What is Applied Behavior Analysis (ABA)?

What is ABA?

Applied Behavior Analysis (ABA) is the science of behavior which focuses on the application of behavioral principles in real-world settings such as clinics, schools, and the work place with the aim of improving socially significant behaviors such as behavior problems and learning (Baer, Wolf, & Risley, 1968).

Socially significant behaviors can include:Applied Behavior Analysis

  • Functional communication
  • Receptive and expressive identification
  • Imitation
  • Gross and fine motor skills
  • Activities of daily living
  • Social skills
  • Play skills
  • Reducing/eliminating problem behaviors

How can ABA therapy help my child?

If you are a parent of a child with learning and/or behavioral concerns, ABA can help address and treat these concerns. After an initial assessment of your child, an individualized treatment program will be developed with goals tailored to your child’s specific needs. Progress towards these goals will be constantly monitored, and data will be collected daily for each goal. ABA sessions can take place in your home, in the school, or in a clinic setting.

ABA sessions vary by the child, but typically consist of a combination of table work to work on skill development and natural environment training to generalize those skills to real life situations. Behavior plans are also implemented during ABA sessions to address any behavioral concerns.  ABA sessions that take place in the home can also have a parent training component which allow the parents to learn effective strategies to address their child’s problem behaviors.

What are the qualifications of an ABA therapist?

ABA therapy differs from other disciplines like speech and occupational therapy in that there are usually at least two or more therapists that are part of your child’s treatment team.

A board certified behavior analyst (BCBA), who holds at least a Master’s degree and has attained board certification by the Behavior Analysis Certification Board (BACB), conducts the initial assessments, designs and oversees the individualized therapy program, and monitors progress.  A behavior therapist, who has a Bachelor’s or Master’s degree carries out the direct one-on-one therapy sessions with the child. Often times a child may have 2-3 behavior therapists that they work with each week. This is actually very beneficial to the child, as it ensures skills are being generalized across various people.

Misconceptions of ABA

Over the years, there have been many misconceptions about ABA which may cause parents to be hesitant about beginning ABA therapy for their child.

Common misconceptions include:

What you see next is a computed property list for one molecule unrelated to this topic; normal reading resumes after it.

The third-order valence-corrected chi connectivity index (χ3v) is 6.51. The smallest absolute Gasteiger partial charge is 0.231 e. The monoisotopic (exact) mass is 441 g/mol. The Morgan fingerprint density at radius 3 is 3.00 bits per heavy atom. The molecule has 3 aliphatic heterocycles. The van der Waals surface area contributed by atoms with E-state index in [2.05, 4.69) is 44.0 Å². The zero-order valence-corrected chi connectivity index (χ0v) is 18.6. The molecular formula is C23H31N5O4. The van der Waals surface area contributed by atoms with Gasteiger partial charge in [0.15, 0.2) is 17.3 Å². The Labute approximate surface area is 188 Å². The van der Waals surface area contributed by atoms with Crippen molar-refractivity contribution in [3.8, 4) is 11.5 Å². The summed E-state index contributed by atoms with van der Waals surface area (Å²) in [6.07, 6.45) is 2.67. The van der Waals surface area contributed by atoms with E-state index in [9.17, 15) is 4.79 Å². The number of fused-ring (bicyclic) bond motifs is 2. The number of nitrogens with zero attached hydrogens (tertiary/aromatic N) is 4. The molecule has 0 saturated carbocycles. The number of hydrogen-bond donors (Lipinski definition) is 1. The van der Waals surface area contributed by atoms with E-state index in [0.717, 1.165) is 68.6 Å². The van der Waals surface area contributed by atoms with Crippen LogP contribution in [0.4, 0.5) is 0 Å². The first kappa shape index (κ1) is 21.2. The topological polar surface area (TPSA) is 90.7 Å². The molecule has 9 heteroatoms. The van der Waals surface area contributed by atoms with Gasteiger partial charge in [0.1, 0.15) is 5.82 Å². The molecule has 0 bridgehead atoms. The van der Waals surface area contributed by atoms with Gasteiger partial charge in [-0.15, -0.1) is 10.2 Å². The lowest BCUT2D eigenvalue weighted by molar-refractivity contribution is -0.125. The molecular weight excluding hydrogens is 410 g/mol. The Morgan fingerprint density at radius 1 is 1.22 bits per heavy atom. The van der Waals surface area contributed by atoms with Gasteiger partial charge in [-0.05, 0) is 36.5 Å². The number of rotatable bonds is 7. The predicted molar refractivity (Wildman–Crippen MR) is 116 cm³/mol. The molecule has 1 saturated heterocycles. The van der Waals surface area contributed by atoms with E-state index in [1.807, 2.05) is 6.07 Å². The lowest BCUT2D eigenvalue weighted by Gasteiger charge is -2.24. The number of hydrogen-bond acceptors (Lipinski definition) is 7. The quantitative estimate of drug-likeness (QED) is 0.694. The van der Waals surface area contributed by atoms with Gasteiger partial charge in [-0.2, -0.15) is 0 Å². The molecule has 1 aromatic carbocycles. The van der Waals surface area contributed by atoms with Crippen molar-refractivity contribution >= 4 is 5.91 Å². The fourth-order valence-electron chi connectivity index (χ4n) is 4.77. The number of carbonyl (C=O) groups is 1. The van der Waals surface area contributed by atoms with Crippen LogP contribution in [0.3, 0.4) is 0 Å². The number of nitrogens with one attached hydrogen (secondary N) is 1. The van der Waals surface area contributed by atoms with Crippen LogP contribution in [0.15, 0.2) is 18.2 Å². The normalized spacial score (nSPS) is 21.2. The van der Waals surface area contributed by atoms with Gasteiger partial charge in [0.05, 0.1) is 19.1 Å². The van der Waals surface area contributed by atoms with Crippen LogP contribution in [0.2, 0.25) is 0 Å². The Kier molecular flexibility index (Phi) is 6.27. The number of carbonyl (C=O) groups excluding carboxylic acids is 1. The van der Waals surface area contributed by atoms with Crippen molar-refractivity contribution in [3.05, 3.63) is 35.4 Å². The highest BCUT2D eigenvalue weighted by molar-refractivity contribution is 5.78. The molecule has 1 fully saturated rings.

• ABA uses punishment and/or aversive items to decrease problem behaviors: Physical punishment is never used in any reputable ABA program. Reinforcement-based strategies are always preferred and utilized over any type of punishment procedure. If punishment is used, it is never used to injure or harm the child. Common punishments include time-out from reinforcement or the loss of a privilege.
    • ABA uses bribery: Bribes are never used in ABA as they are not an effective behavioral strategy. Bribery is ineffective because it used after a negative behavior has already occurred (i.e., If you stop crying, I will give you a cookie). ABA teaches individuals that rewards are contingent on appropriate behaviors (i.e., if I do what my mom says, I will get rewarded).
    • ABA is like animal training for people: This misconception is most likely due to the fact that many therapists use edibles when conducting ABA therapy, especially early on in treatment. Edibles are used due to the fact that food is a very powerful reinforcer. However, the goal is to always to fade out the use of edibles over time and use more natural reinforcers like social praise.
    • ABA is all table work: Yes, most ABA sessions take place at a table, for at least a part of the session. This is because for optimal learning to occur, the individual needs to be focused and attending to what they are learning, and the table is the best place for this. Just as students sit at desks in school, for learning, the same applies during ABA therapy. However, natural environment training, which takes place away from the table, is also a crucial aspect of ABA and should be incorporated into each session.
    • ABA can only be used for children with autism: While ABA is very commonly used for children with autism, it can be used with a wide variety of individuals with or without a diagnosis, in various settings.

NSPT offers Applied Behavior Analysis (ABA) services in BucktownEvanstonHighland ParkLincolnwoodGlenview and Des Plaines. If you have questions or concerns about your child, we would love to help! Give us a call at (877) 486-4140 and speak to one of our Family Child Advocates today!